Macro photography—a lifelong love
Macro photography is one of the most fun photographic techniques. It enables us to explore worlds often invisible to us and clearly observe the small details that exist in everyday life which the naked eye cannot. Macro photography has fascinated me for a lifetime.
The beauty of this technique is that a good compact or bridge camera might be all you need to get started. Just check to see if it has a macro function and then confirm the correct distance with which to shoot to get the maximum magnification. If you own a Z series mirrorless or DSLR, whether full-frame or crop-sensor (DX), everything will depend on the lens. Don’t be discouraged if you don’t own a macro lens, different lenses are also capable of good reproduction ratios. I often use optics like the AF-S DX NIKKOR 18-300mm f/3.5-5.6G ED VR to take good macro photographs.
Understanding maximum magnification
To get the maximum magnification you can obtain with your lenses, I recommend focusing in manual mode. Then move the focusing ring to the minimum allowed distance and the longest focal length if using a zoom lens. At this point, looking through the viewfinder, you approach or move away from any subject to see it clearly in focus. When you see the right distance through the viewfinder (or even when using Live View) this will be the maximum reproduction ratio you can obtain with your lens.
For example, with the aforementioned AF-S DX NIKKOR 18-300mm f/3.5-5.6G ED VR, I will be able to stay at 0.45 meters from my subject with a focal length of 300mm to obtain a reproduction ratios of 1:3 or 0.32X. This is often more than enough to capture good macro photographs. Alternatively, if you have an FX body you can use it in DX mode for the same results as you would have with a DX camera, at the expense of a megapixel reduction. But of course if you have a true macro lens, you should use it to obtain a reproduction ratios of 1:1 or life-size, where our subject will occupy the same surface on the sensor that it occupies in reality.
Yes, it’s technical—but don’t be afraid to have fun
For macro photography to be executed well, you generally need a good level of technical knowledge—but don’t let this put you off. Now is the perfect time to give it a try, experiment and have fun!
Here are some scenarios you can try at home:
Capturing droplets on a CD
I used a CD, but a DVD can also work well, with a nebulizer and a syringe to create droplets on its surface. To make it easier for myself, I secured the CD to the tripod with a clamp. To recreate my shot, the most important thing is to find the correct angle to create the rainbow effect. This can easily be achieved next to a window, rotating the disk or using an LED lamp, until the colors are at maximum intensity. Each time you spray the disk, different drops will form. If you particularly want to create round droplets then I recommend using a dry CD.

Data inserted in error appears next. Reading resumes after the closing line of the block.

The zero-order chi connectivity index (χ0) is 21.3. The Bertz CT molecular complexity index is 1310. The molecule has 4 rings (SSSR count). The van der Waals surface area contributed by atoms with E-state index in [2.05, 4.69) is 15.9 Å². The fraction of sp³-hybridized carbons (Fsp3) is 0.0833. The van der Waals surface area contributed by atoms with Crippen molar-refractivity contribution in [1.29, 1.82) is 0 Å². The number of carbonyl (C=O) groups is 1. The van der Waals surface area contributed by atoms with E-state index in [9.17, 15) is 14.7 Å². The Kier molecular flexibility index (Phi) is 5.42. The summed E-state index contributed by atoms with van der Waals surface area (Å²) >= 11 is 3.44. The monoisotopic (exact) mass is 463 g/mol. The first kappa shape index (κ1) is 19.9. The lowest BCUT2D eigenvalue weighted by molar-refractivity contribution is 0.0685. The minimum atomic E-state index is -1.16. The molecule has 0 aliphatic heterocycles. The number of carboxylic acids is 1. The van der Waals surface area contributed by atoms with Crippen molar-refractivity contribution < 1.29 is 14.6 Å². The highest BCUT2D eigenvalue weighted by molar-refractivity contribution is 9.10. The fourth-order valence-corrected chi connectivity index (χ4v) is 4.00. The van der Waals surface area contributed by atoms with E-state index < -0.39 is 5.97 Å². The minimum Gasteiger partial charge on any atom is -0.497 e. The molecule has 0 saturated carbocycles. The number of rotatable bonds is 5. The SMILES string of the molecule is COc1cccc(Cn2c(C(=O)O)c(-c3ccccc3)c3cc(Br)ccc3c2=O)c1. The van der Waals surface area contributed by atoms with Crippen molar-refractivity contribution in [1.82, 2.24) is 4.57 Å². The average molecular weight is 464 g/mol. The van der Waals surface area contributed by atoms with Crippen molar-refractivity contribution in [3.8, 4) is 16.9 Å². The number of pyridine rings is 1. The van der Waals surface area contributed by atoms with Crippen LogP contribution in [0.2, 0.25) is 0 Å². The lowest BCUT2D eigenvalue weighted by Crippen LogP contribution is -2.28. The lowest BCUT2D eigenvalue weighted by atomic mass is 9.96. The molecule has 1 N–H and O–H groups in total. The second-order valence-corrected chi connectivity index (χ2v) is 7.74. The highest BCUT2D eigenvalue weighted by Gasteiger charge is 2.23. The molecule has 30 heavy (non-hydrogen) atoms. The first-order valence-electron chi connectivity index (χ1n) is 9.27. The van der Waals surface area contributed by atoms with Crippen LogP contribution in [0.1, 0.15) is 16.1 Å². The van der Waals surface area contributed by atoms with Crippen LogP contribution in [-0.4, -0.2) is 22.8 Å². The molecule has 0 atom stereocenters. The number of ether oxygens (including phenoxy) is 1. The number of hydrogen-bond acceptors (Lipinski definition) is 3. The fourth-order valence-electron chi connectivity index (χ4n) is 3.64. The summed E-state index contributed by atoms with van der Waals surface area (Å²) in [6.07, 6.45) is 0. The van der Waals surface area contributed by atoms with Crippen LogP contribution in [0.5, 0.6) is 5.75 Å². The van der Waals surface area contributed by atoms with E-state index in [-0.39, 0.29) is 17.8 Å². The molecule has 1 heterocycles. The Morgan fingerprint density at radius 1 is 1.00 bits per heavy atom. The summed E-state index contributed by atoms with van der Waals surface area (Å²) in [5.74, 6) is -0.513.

Everyday household objects can be deceiving
Wandering around the house I found objects such as screws and nails that could be interesting as macro subjects. While photographing them I asked myself what it would be like to capture them all together, which is when I came up with the idea of creating miniature cities that deceives the observer at first glance.
Using a silver saucer as a base, I placed various screws and objects together to recreate a small imaginary city. Once the city was created—admittedly, this took several attempts because I kept hitting everything with my arm—it was all about good lighting.
To make the background more pleasant, which can be difficult at home, I used my laptop with a photo projected on the screen—a beautiful sunset.
After some experimentation, I tried to remove as much light as possible for a near silhouette of the tiny structures projected against the background to create a realistic effect.
What else can you capture at home?
Another easy-to-photograph subject to create abstract and colorful images are the shapes that occur when mixing oil and water. All you need is a transparent baking dish or simply a glass—which is what I used. My advice is to fill the glass, but not to the brim. Add a few drops of oil, mix with a teaspoon and you'll see bubbles of different sizes eventually form. You can then add colored backgrounds under the glass—I used a sheet with different shades. A magazine with colored pages can also work well. Now to add light to our mix. I prefer to use an LED flashlight to rotate around the glass to emphasize shapes and colors—the best effects are obtained with it placed on the side. You can also use an external flash to freeze the liquid or use very fast shutter speeds.
The possibilities are endless…
If you have time, the possibilities for abstract macros are endless. If you have a garden or a balcony with plants, you can photograph dry leaves, trying to capture the most interesting details. You can take it one step further and put the leaves in an oven dish and freeze them. Another of my favorite subjects is moss with its many buds. You can detach a piece of it, bring it into the house and, using your imagination, adorn it with drops and colored backgrounds.
So what are you waiting for? Take your camera and immerse yourself in the world of macro photography and above all find your own style by creating your own light!
Alberto Ghizzi Panizza is a professional photographer who resides in Europe. Recognized as one of the best Italian photographers, he teaches both collective and individual courses and workshops. He particularly loves nature and animals in all their forms and is constantly searching for the beauty of the world around us.More articles by this contributor